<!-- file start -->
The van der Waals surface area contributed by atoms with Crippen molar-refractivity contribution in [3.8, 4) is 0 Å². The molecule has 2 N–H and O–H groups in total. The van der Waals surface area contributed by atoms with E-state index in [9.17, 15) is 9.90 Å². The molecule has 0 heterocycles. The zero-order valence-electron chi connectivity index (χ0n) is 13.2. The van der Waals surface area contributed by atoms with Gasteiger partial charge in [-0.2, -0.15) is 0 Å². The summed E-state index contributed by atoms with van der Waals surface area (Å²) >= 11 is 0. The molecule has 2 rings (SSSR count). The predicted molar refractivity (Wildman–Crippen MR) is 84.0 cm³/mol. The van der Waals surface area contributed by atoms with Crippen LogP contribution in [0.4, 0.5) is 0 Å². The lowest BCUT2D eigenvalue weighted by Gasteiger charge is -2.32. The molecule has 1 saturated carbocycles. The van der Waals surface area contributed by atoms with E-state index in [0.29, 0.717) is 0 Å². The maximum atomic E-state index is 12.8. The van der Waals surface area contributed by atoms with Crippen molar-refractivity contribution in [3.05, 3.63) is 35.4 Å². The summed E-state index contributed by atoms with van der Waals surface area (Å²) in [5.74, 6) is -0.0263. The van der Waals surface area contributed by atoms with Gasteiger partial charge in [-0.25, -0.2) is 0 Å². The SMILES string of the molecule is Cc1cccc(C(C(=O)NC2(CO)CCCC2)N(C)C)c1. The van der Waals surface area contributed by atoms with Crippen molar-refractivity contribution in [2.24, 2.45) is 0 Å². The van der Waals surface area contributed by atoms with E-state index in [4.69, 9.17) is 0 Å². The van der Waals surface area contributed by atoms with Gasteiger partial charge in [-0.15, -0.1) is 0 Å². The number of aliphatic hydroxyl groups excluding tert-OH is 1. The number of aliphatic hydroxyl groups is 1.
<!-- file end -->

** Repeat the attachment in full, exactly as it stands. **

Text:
The van der Waals surface area contributed by atoms with Crippen molar-refractivity contribution in [3.8, 4) is 0 Å². The molecule has 2 N–H and O–H groups in total. The van der Waals surface area contributed by atoms with E-state index in [9.17, 15) is 9.90 Å². The molecule has 0 heterocycles. The zero-order valence-electron chi connectivity index (χ0n) is 13.2. The van der Waals surface area contributed by atoms with Gasteiger partial charge in [-0.2, -0.15) is 0 Å². The summed E-state index contributed by atoms with van der Waals surface area (Å²) >= 11 is 0. The molecule has 2 rings (SSSR count). The predicted molar refractivity (Wildman–Crippen MR) is 84.0 cm³/mol. The van der Waals surface area contributed by atoms with Crippen LogP contribution in [0.4, 0.5) is 0 Å². The lowest BCUT2D eigenvalue weighted by Gasteiger charge is -2.32. The molecule has 1 saturated carbocycles. The van der Waals surface area contributed by atoms with E-state index in [0.29, 0.717) is 0 Å². The maximum atomic E-state index is 12.8. The van der Waals surface area contributed by atoms with Crippen molar-refractivity contribution in [3.05, 3.63) is 35.4 Å². The summed E-state index contributed by atoms with van der Waals surface area (Å²) in [5.74, 6) is -0.0263. The van der Waals surface area contributed by atoms with Gasteiger partial charge in [-0.25, -0.2) is 0 Å². The SMILES string of the molecule is Cc1cccc(C(C(=O)NC2(CO)CCCC2)N(C)C)c1. The van der Waals surface area contributed by atoms with Crippen molar-refractivity contribution in [2.24, 2.45) is 0 Å². The van der Waals surface area contributed by atoms with E-state index in [4.69, 9.17) is 0 Å². The van der Waals surface area contributed by atoms with Gasteiger partial charge in [-0.15, -0.1) is 0 Å². The number of aliphatic hydroxyl groups excluding tert-OH is 1. The number of aliphatic hydroxyl groups is 1.